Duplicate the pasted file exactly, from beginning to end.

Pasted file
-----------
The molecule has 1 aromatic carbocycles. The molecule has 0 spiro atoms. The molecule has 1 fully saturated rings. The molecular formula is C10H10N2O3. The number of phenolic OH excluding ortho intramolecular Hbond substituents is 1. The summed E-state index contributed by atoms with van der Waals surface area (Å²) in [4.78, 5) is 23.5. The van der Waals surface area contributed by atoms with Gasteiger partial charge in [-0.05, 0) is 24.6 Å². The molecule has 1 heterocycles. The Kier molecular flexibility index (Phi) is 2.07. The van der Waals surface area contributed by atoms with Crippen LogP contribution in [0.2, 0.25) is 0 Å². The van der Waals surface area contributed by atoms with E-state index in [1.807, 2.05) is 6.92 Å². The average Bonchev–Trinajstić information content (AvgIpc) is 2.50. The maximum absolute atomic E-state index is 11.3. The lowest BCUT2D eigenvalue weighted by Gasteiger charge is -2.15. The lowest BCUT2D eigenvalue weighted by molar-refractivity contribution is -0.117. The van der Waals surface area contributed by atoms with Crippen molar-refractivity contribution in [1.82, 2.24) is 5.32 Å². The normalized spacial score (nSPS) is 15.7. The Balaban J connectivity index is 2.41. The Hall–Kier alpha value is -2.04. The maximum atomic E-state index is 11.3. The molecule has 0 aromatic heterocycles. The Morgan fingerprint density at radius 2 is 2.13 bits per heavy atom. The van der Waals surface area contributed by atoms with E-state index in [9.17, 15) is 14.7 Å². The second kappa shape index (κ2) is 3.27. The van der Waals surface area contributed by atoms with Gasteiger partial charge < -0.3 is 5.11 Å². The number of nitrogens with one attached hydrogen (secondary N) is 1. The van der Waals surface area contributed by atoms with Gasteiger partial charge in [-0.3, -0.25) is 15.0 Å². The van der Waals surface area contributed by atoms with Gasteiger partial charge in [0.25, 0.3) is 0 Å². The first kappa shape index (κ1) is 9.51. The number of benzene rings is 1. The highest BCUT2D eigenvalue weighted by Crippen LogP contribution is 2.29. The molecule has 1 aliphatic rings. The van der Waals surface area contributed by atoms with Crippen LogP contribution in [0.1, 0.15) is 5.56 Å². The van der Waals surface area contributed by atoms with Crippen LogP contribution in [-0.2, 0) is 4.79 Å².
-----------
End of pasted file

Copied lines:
The molecule has 1 aromatic carbocycles. The molecule has 0 spiro atoms. The molecule has 1 fully saturated rings. The molecular formula is C10H10N2O3. The number of phenolic OH excluding ortho intramolecular Hbond substituents is 1. The summed E-state index contributed by atoms with van der Waals surface area (Å²) in [4.78, 5) is 23.5. The van der Waals surface area contributed by atoms with Gasteiger partial charge in [-0.05, 0) is 24.6 Å². The molecule has 1 heterocycles. The Kier molecular flexibility index (Phi) is 2.07. The van der Waals surface area contributed by atoms with Crippen LogP contribution in [0.2, 0.25) is 0 Å². The van der Waals surface area contributed by atoms with E-state index in [1.807, 2.05) is 6.92 Å². The average Bonchev–Trinajstić information content (AvgIpc) is 2.50. The maximum absolute atomic E-state index is 11.3. The lowest BCUT2D eigenvalue weighted by Gasteiger charge is -2.15. The lowest BCUT2D eigenvalue weighted by molar-refractivity contribution is -0.117. The van der Waals surface area contributed by atoms with Crippen molar-refractivity contribution in [1.82, 2.24) is 5.32 Å². The normalized spacial score (nSPS) is 15.7. The Balaban J connectivity index is 2.41. The Hall–Kier alpha value is -2.04. The maximum atomic E-state index is 11.3. The molecule has 0 aromatic heterocycles. The Morgan fingerprint density at radius 2 is 2.13 bits per heavy atom. The van der Waals surface area contributed by atoms with E-state index in [9.17, 15) is 14.7 Å². The second kappa shape index (κ2) is 3.27. The van der Waals surface area contributed by atoms with Gasteiger partial charge < -0.3 is 5.11 Å². The number of nitrogens with one attached hydrogen (secondary N) is 1. The van der Waals surface area contributed by atoms with Gasteiger partial charge in [-0.3, -0.25) is 15.0 Å². The van der Waals surface area contributed by atoms with Gasteiger partial charge in [0.25, 0.3) is 0 Å². The first kappa shape index (κ1) is 9.51. The number of benzene rings is 1. The highest BCUT2D eigenvalue weighted by Crippen LogP contribution is 2.29. The molecule has 1 aliphatic rings. The van der Waals surface area contributed by atoms with Crippen LogP contribution in [0.1, 0.15) is 5.56 Å². The van der Waals surface area contributed by atoms with Crippen LogP contribution in [-0.2, 0) is 4.79 Å².